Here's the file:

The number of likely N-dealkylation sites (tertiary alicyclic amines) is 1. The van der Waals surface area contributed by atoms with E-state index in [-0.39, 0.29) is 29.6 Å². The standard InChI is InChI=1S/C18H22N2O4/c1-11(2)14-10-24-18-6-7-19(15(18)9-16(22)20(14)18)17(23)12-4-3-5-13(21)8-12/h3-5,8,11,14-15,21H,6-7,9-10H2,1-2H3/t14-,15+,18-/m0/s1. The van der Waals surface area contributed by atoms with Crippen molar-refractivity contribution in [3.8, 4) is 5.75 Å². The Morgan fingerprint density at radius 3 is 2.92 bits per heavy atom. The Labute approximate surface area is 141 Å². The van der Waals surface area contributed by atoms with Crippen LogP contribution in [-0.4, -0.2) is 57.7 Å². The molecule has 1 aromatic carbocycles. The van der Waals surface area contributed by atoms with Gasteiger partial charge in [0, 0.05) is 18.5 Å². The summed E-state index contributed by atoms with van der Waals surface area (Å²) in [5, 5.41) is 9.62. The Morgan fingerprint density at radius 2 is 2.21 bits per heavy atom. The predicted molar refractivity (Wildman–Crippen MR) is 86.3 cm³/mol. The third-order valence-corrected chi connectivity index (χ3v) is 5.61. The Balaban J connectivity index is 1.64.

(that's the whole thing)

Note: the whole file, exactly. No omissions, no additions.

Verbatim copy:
The number of likely N-dealkylation sites (tertiary alicyclic amines) is 1. The van der Waals surface area contributed by atoms with E-state index in [-0.39, 0.29) is 29.6 Å². The standard InChI is InChI=1S/C18H22N2O4/c1-11(2)14-10-24-18-6-7-19(15(18)9-16(22)20(14)18)17(23)12-4-3-5-13(21)8-12/h3-5,8,11,14-15,21H,6-7,9-10H2,1-2H3/t14-,15+,18-/m0/s1. The van der Waals surface area contributed by atoms with Crippen molar-refractivity contribution in [3.8, 4) is 5.75 Å². The Morgan fingerprint density at radius 3 is 2.92 bits per heavy atom. The Labute approximate surface area is 141 Å². The van der Waals surface area contributed by atoms with Crippen LogP contribution in [-0.4, -0.2) is 57.7 Å². The molecule has 1 aromatic carbocycles. The van der Waals surface area contributed by atoms with Gasteiger partial charge in [0, 0.05) is 18.5 Å². The summed E-state index contributed by atoms with van der Waals surface area (Å²) in [5, 5.41) is 9.62. The Morgan fingerprint density at radius 2 is 2.21 bits per heavy atom. The predicted molar refractivity (Wildman–Crippen MR) is 86.3 cm³/mol. The third-order valence-corrected chi connectivity index (χ3v) is 5.61. The Balaban J connectivity index is 1.64.